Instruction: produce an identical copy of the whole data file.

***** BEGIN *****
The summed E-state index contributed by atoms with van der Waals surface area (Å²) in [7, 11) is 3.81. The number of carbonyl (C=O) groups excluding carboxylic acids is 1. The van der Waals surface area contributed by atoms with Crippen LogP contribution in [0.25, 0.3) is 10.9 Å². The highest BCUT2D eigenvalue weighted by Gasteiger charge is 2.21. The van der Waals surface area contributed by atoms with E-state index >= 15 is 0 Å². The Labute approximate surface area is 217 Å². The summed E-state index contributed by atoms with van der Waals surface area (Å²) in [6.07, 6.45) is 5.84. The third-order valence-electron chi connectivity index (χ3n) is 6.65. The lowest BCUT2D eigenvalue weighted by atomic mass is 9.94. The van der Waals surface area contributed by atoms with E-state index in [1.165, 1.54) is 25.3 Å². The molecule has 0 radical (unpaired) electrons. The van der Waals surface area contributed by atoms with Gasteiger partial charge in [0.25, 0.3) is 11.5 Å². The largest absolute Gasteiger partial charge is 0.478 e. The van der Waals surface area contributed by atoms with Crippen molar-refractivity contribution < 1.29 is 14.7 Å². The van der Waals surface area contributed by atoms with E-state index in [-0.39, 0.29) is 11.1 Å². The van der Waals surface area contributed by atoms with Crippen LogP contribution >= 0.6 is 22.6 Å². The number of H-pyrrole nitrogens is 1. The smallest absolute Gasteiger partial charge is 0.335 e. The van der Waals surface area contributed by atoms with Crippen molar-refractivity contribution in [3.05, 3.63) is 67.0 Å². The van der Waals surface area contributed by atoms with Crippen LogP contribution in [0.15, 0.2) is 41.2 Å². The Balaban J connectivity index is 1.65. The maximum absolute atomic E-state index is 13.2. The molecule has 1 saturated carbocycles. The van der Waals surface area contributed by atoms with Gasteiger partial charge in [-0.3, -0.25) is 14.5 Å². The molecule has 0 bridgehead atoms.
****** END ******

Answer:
The summed E-state index contributed by atoms with van der Waals surface area (Å²) in [7, 11) is 3.81. The number of carbonyl (C=O) groups excluding carboxylic acids is 1. The van der Waals surface area contributed by atoms with Crippen LogP contribution in [0.25, 0.3) is 10.9 Å². The highest BCUT2D eigenvalue weighted by Gasteiger charge is 2.21. The van der Waals surface area contributed by atoms with E-state index >= 15 is 0 Å². The Labute approximate surface area is 217 Å². The summed E-state index contributed by atoms with van der Waals surface area (Å²) in [6.07, 6.45) is 5.84. The third-order valence-electron chi connectivity index (χ3n) is 6.65. The lowest BCUT2D eigenvalue weighted by atomic mass is 9.94. The van der Waals surface area contributed by atoms with E-state index in [1.165, 1.54) is 25.3 Å². The molecule has 0 radical (unpaired) electrons. The van der Waals surface area contributed by atoms with Gasteiger partial charge in [0.25, 0.3) is 11.5 Å². The largest absolute Gasteiger partial charge is 0.478 e. The van der Waals surface area contributed by atoms with Crippen molar-refractivity contribution < 1.29 is 14.7 Å². The van der Waals surface area contributed by atoms with E-state index in [-0.39, 0.29) is 11.1 Å². The van der Waals surface area contributed by atoms with Crippen LogP contribution >= 0.6 is 22.6 Å². The number of H-pyrrole nitrogens is 1. The smallest absolute Gasteiger partial charge is 0.335 e. The van der Waals surface area contributed by atoms with Crippen molar-refractivity contribution in [3.05, 3.63) is 67.0 Å². The van der Waals surface area contributed by atoms with Crippen LogP contribution in [0.15, 0.2) is 41.2 Å². The Balaban J connectivity index is 1.65. The maximum absolute atomic E-state index is 13.2. The molecule has 1 saturated carbocycles. The van der Waals surface area contributed by atoms with Gasteiger partial charge in [-0.3, -0.25) is 14.5 Å². The molecule has 0 bridgehead atoms.